by Rana Asfour
One of the most exciting thrillers to come out in 2015, 'I Came to Find a Girl' by Jaq Hazell (aka Jacqui Hazell) is the one you should be reaching for if dark, intense crime fiction is your thing. This deliciously intense novel about female art student Mia, and her entanglement with award-winning, renowned super artist Jack Flood has hit the shelves to very high praise.
Described by the Telegraph as 'Dark, Haunting, Twisted', and listed as their top best crime fiction for 2015, and described by yours truly as 'a disturbing reflective book that will refuse to loosen its grip on you for some time', BookFabulous thought it fitting that more be known about the author, her book and her writing in general from none other than the author herself (of course!). Thankfully, she kindly and graciously agreed to oblige.
Hazell was born and brought up near Portsmouth, on the south coast of England. As a kid she wanted to be an artist and so found herself naturally enrolling at the art college (Nottingham via Winchester School of Art) to study textile design. However, her passion for writing took over somewhere along the line and that was that.
After graduating she moved to London and took up her first full time job at none other than Buckingham Palace where, 'in between typing up royal itineraries, I wrote stories'. Other jobs followed: she published a collection of humorous greetings cards and worked as a journalist and magazine editor, and wrote fiction in the meantime.
Hazell has an MA in creative writing from Royal Holloway, University of London, she is shortlisted for The Virginia Prize for Fiction and the Jane Austen Short Story Award and published in various anthologies, alongside a growing family, various house moves and the addition of a dog – her one constant has been her writing. Her website (Jacqui Hazell: Walk Dog, Write, Walk Dog Again) can be accessed HERE.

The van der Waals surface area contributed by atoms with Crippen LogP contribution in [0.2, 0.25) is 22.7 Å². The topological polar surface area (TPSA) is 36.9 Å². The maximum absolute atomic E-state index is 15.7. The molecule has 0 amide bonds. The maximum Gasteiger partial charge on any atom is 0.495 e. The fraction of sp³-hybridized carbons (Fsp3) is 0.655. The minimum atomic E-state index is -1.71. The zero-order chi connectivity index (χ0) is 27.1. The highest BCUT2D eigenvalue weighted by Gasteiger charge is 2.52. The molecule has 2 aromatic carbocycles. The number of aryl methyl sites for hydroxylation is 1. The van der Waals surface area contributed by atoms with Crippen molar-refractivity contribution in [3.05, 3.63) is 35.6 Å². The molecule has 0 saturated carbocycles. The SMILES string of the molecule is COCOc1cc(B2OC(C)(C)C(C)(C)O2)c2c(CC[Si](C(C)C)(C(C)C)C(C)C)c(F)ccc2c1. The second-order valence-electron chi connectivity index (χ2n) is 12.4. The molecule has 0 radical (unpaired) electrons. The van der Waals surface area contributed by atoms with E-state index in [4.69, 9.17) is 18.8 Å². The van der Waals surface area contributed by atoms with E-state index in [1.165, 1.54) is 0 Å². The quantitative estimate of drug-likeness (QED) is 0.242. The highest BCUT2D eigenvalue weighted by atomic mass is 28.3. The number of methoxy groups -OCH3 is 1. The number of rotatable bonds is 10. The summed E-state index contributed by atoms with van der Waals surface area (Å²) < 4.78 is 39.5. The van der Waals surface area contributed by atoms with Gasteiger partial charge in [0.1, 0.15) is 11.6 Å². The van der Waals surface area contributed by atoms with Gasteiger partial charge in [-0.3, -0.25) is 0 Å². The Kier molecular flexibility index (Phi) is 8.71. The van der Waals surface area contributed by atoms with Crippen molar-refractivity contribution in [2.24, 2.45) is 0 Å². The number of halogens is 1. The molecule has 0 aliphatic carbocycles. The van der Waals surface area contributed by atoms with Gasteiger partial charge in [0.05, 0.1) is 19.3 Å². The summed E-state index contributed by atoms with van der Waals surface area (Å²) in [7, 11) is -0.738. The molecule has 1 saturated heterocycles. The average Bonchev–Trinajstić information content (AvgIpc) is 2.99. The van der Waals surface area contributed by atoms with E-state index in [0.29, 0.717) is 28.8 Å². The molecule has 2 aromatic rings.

To read the full BookFabulous review of 'I Came to Find a Girl', click HERE and to purchase click HERE.
BookFabulous (BF): How did the idea for ‘I Came to Find a Girl’ come about? Were there any real life experiences – possibly from Nottingham where the novel is set - that you drew on for the novel?
Jaq Hazell (JH): Safety is always an issue for women and I was thinking about what if, against your better judgement, you find yourself alone with someone you know little about? Thankfully I haven’t experienced what Mia goes through, but whilst backpacking in India aged 19, a man did lunge at me and had to be pulled off by other people. I later saw him reflected in the mirrors that lined the walls of a café in Mumbai and felt threatened all over again. Most women probably have a close scrape at some point in their lives.
BF: I found the book’s title and cover exceptionally clever and fitting the general mood of the novel, how were they chosen?
JH: There were a few different working titles but in the end I decided it had to come from the book itself. It fits because it’s something Flood says, and at the same time it works with the ending. The cover started with a photograph I’d taken of London’s South Bank in the rain. My designer added the male figure and the blue tone to give a sense of menace in a city street at night.
BF: There are many themes that the novel touches upon, some more unsettling than others. What would you say was the hardest part in writing your novel? And are there any subjects that you wouldn’t ever consider writing about?
JH: Whilst writing I do put myself in the place my characters inhabit in order to work out how they will react and that can be tough when they are suffering. I wouldn’t like to rule out any subjects. I think it depends how you handle a subject. For instance I’m not interested in portraying graphic violence but I am interested in the psychological impact crime can have on a character.
BF: Is there a message that you wanted your readers to grasp after they finish reading the book?
JH: I didn’t write with a message in mind, but on completion I suppose I’d say it’s: be aware at all times.